febrero 2021

Development and Validation of a Clinical Prognostic Model Based on Immune-Related Genes Expressed in Clear Cell Renal Cell Carcinoma

Ren S, Wang W, Shen H, et al.
Front Oncol. 2020 Aug 28;10:1496.
DOI: 10.3389/fonc.2020.01496

Abstract

Background

Clear cell renal cell carcinoma (ccRCC) is the most frequent and terminal subtype of RCC. Reliable markers associated with the immune response are not available to predict the prognosis of patients with ccRCC. We exploited the extensive number of ccRCC samples from The Cancer Genome Atlas (TCGA) and Gene Expression Omnibus (GEO) repository to perform a comprehensive analysis of immune-related genes (IRGs).

Methods

Based on TCGA data, we incorporated IRGs and their expression profiles of 72 normal and 539 ccRCC samples. Univariate Cox analysis was used to evaluate the relationship between overall survival (OS) and IRGs expression. The Lasso Cox regression model identified prognostic genes used to establish a clinical immune prognostic model. The TF-IRG network was used to study the potential molecular mechanisms of action and properties of ccRCC-specific IRGs. Multivariate Cox analysis established a clinical prognostic model of IRGs.

Results

We found a significant correlation among 15 differentially expressed IRGs with the OS of patients with ccRCC. Gene function enrichment analysis showed that these IRGs are significantly associated with response to receptor ligand activity. Lasso Cox regression analysis identified 10 genes with the greatest prognostic value. A clinical prognostic model based on six IRGs, which performed well for predicting prognosis, revealed significant associations of patients’ survival with age, sex, stage, tumor, node, and metastasis. Moreover, these findings reflect the infiltration of tumors by various immune cells.

Conclusions

We identified six clinically significant IRGs and incorporated them into a clinical prognostic model with great significance for monitoring and predicting prognosis of ccRCC.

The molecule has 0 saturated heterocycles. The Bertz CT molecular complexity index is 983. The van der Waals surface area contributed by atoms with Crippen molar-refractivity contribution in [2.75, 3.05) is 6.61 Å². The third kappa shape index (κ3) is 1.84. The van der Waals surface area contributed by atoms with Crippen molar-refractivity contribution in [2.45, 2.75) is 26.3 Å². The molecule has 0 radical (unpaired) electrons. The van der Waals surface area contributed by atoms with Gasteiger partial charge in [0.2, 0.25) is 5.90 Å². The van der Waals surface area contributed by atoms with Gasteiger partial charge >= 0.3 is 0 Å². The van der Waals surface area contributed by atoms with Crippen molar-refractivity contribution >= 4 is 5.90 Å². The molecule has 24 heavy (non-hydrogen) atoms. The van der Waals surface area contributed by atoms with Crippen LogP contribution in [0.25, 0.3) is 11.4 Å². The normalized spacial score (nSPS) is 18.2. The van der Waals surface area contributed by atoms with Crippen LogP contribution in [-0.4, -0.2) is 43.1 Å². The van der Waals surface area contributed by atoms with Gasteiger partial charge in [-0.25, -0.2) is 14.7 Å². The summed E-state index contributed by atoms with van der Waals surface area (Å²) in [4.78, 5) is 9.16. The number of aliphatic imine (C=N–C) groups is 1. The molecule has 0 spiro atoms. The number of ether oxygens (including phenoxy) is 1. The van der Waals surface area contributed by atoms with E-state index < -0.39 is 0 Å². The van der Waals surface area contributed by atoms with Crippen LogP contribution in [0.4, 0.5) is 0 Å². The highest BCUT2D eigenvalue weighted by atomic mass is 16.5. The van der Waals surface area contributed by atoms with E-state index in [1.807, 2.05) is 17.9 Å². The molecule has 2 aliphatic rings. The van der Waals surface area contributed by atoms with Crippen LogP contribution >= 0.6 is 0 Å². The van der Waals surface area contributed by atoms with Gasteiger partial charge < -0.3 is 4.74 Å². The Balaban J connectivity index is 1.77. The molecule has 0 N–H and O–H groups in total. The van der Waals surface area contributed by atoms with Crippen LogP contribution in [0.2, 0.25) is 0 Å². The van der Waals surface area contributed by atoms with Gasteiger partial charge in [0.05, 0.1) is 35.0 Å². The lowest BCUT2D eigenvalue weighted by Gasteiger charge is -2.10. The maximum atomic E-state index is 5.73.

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Cytoreductive Nephrectomy in Patients Presenting With Advanced Disease: Have We Finally Answered the Question?

Shapiro DD, Westerman ME, Karam JA, et al.
Cancer J. Sep/Oct 2020;26(5):382-389.
DOI: 10.1097/PPO.0000000000000470.

Abstract

Determining the appropriate patients for cytoreductive nephrectomy (CN) has evolved with the integration of more effective systemic therapies for patients with metastatic renal cell carcinoma (mRCC). While previously considered to be first-line therapy for mRCC, CN has not demonstrated a significant survival advantage over systemic therapy in more recent randomized trials when compared with targeted therapy. Conversely, multiple observational studies demonstrate a therapeutic benefit for CN. This review synthesizes the current literature regarding patient selection for CN and further evaluates the role of CN in the current era of immune checkpoint inhibitor therapy. With careful patient selection, CN maintains an important role in the management of mRCC patients.

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Optimized Management of Nivolumab and Ipilimumab in Advanced Renal Cell Carcinoma: A Response-Based Phase II Study (OMNIVORE)

McKay RR, McGregor BA, Xie W, et al.
J Clin Oncol. 2020 Oct 27;JCO2002295.
DOI: 10.1200/JCO.20.02295

Abstract

Purpose

In this phase II response-adaptive trial, we investigated the rational application of immune checkpoint blockade in renal cell carcinoma (RCC; ClinicalTrials.gov identifier: NCT03203473).

Methods

We enrolled patients with metastatic RCC with no prior checkpoint inhibitor exposure. All patients received nivolumab alone with subsequent arm allocation based on response. Patients with a confirmed partial response (PR) or complete response (CR) within 6 months discontinued nivolumab and were observed (arm A). Patients with stable disease or progressive disease (PD) after no more than 6 months of nivolumab received two doses of ipilimumab (arm B). The primary endpoints were the proportion of patients with PR/CR at 1 year after nivolumab discontinuation (arm A) and proportion of nivolumab nonresponders who converted to PR/CR after ipilimumab (arm B).

Results

Overall, 83 patients initiated treatment, of whom 96% had clear-cell histology, 51% were treatment naïve, and 67% had intermediate/poor-risk disease. Median follow-up was 19.5 months. Within 6 months, induction nivolumab resulted in a confirmed PR in 12% of patients (n = 10). Fourteen patients were not allocated to a study arm (seven because of toxicity, seven because of PD). Twelve patients (14%) were allocated to arm A and discontinued nivolumab, of whom five (42%; 90% CI, 18% to 68%) remained off nivolumab at ≥ 1 year. Of 57 patients (69%) allocated to arm B, two patients converted to a confirmed PR (4%; 90% CI, 1% to 11%), and no CRs were observed.

Conclusions

In this study, nivolumab followed by two doses of ipilimumab resulted in no CRs and a low PR/CR conversion. The number of patients evaluated for nivolumab discontinuation was too small to assess the value of this approach. Currently, our data do not support a response-adaptive strategy for checkpoint blockade in advanced RCC.

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